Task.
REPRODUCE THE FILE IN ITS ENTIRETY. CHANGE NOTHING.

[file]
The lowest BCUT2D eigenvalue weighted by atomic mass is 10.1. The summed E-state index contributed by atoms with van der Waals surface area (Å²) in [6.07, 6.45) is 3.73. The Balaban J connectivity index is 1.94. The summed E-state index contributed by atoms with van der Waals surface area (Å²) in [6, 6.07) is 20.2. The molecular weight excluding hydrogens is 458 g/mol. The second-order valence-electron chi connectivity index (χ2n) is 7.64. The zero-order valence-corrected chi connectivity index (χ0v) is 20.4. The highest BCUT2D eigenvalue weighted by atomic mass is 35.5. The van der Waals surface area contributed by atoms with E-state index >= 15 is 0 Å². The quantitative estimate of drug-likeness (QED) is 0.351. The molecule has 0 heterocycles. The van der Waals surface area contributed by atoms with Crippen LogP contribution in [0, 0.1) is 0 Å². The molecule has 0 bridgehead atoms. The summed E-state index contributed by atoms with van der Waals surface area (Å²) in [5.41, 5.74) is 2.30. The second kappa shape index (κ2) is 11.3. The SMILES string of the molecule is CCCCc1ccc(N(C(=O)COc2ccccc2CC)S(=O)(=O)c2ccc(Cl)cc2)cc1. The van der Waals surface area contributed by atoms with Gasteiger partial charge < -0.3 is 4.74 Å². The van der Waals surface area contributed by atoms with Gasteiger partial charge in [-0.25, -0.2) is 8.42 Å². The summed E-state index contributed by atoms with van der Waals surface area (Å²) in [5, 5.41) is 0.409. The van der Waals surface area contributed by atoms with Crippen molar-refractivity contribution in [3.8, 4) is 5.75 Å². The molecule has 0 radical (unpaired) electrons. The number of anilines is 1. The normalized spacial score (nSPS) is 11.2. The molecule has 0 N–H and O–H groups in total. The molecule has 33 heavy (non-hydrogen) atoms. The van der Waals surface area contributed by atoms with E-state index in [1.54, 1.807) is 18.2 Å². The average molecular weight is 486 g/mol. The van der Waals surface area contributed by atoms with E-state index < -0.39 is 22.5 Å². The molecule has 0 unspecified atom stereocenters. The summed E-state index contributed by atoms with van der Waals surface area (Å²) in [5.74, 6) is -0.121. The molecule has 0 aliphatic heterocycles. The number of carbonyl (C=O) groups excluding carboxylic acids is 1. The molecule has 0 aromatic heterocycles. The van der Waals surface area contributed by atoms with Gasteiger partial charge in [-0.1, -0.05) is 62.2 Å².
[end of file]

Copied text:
The lowest BCUT2D eigenvalue weighted by atomic mass is 10.1. The summed E-state index contributed by atoms with van der Waals surface area (Å²) in [6.07, 6.45) is 3.73. The Balaban J connectivity index is 1.94. The summed E-state index contributed by atoms with van der Waals surface area (Å²) in [6, 6.07) is 20.2. The molecular weight excluding hydrogens is 458 g/mol. The second-order valence-electron chi connectivity index (χ2n) is 7.64. The zero-order valence-corrected chi connectivity index (χ0v) is 20.4. The highest BCUT2D eigenvalue weighted by atomic mass is 35.5. The van der Waals surface area contributed by atoms with E-state index >= 15 is 0 Å². The quantitative estimate of drug-likeness (QED) is 0.351. The molecule has 0 heterocycles. The van der Waals surface area contributed by atoms with Crippen LogP contribution in [0, 0.1) is 0 Å². The molecule has 0 bridgehead atoms. The summed E-state index contributed by atoms with van der Waals surface area (Å²) in [5.41, 5.74) is 2.30. The second kappa shape index (κ2) is 11.3. The SMILES string of the molecule is CCCCc1ccc(N(C(=O)COc2ccccc2CC)S(=O)(=O)c2ccc(Cl)cc2)cc1. The van der Waals surface area contributed by atoms with Gasteiger partial charge < -0.3 is 4.74 Å². The van der Waals surface area contributed by atoms with Gasteiger partial charge in [-0.25, -0.2) is 8.42 Å². The summed E-state index contributed by atoms with van der Waals surface area (Å²) in [5, 5.41) is 0.409. The van der Waals surface area contributed by atoms with Crippen molar-refractivity contribution in [3.8, 4) is 5.75 Å². The molecule has 0 radical (unpaired) electrons. The number of anilines is 1. The normalized spacial score (nSPS) is 11.2. The molecule has 0 N–H and O–H groups in total. The molecule has 33 heavy (non-hydrogen) atoms. The van der Waals surface area contributed by atoms with E-state index in [1.54, 1.807) is 18.2 Å². The average molecular weight is 486 g/mol. The van der Waals surface area contributed by atoms with E-state index < -0.39 is 22.5 Å². The molecule has 0 unspecified atom stereocenters. The summed E-state index contributed by atoms with van der Waals surface area (Å²) in [5.74, 6) is -0.121. The molecule has 0 aliphatic heterocycles. The number of carbonyl (C=O) groups excluding carboxylic acids is 1. The molecule has 0 aromatic heterocycles. The van der Waals surface area contributed by atoms with Gasteiger partial charge in [-0.1, -0.05) is 62.2 Å².